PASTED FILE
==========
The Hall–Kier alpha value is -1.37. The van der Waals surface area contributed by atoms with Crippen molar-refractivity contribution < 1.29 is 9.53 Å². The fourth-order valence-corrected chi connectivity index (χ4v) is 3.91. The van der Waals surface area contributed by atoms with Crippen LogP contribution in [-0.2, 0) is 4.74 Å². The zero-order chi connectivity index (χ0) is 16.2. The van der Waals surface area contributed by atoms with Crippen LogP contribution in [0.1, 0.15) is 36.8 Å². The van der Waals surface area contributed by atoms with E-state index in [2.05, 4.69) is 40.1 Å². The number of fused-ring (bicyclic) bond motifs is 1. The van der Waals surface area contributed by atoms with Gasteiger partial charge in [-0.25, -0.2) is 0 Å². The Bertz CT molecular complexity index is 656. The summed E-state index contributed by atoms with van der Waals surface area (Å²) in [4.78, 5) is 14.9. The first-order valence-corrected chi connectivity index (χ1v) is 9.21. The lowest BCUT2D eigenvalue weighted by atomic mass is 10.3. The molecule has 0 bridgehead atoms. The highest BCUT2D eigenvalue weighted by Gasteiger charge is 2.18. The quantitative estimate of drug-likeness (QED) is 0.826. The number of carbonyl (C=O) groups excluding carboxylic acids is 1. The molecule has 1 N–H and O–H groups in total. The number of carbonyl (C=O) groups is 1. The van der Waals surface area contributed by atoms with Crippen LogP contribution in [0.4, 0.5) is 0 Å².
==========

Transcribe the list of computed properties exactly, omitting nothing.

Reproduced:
The Hall–Kier alpha value is -1.37. The van der Waals surface area contributed by atoms with Crippen molar-refractivity contribution < 1.29 is 9.53 Å². The fourth-order valence-corrected chi connectivity index (χ4v) is 3.91. The van der Waals surface area contributed by atoms with Crippen LogP contribution in [-0.2, 0) is 4.74 Å². The zero-order chi connectivity index (χ0) is 16.2. The van der Waals surface area contributed by atoms with Crippen LogP contribution in [0.1, 0.15) is 36.8 Å². The van der Waals surface area contributed by atoms with E-state index in [2.05, 4.69) is 40.1 Å². The number of fused-ring (bicyclic) bond motifs is 1. The van der Waals surface area contributed by atoms with Gasteiger partial charge in [-0.25, -0.2) is 0 Å². The Bertz CT molecular complexity index is 656. The summed E-state index contributed by atoms with van der Waals surface area (Å²) in [4.78, 5) is 14.9. The first-order valence-corrected chi connectivity index (χ1v) is 9.21. The lowest BCUT2D eigenvalue weighted by atomic mass is 10.3. The molecule has 0 bridgehead atoms. The highest BCUT2D eigenvalue weighted by Gasteiger charge is 2.18. The quantitative estimate of drug-likeness (QED) is 0.826. The number of carbonyl (C=O) groups excluding carboxylic acids is 1. The molecule has 1 N–H and O–H groups in total. The number of carbonyl (C=O) groups is 1. The van der Waals surface area contributed by atoms with Crippen LogP contribution in [0.4, 0.5) is 0 Å².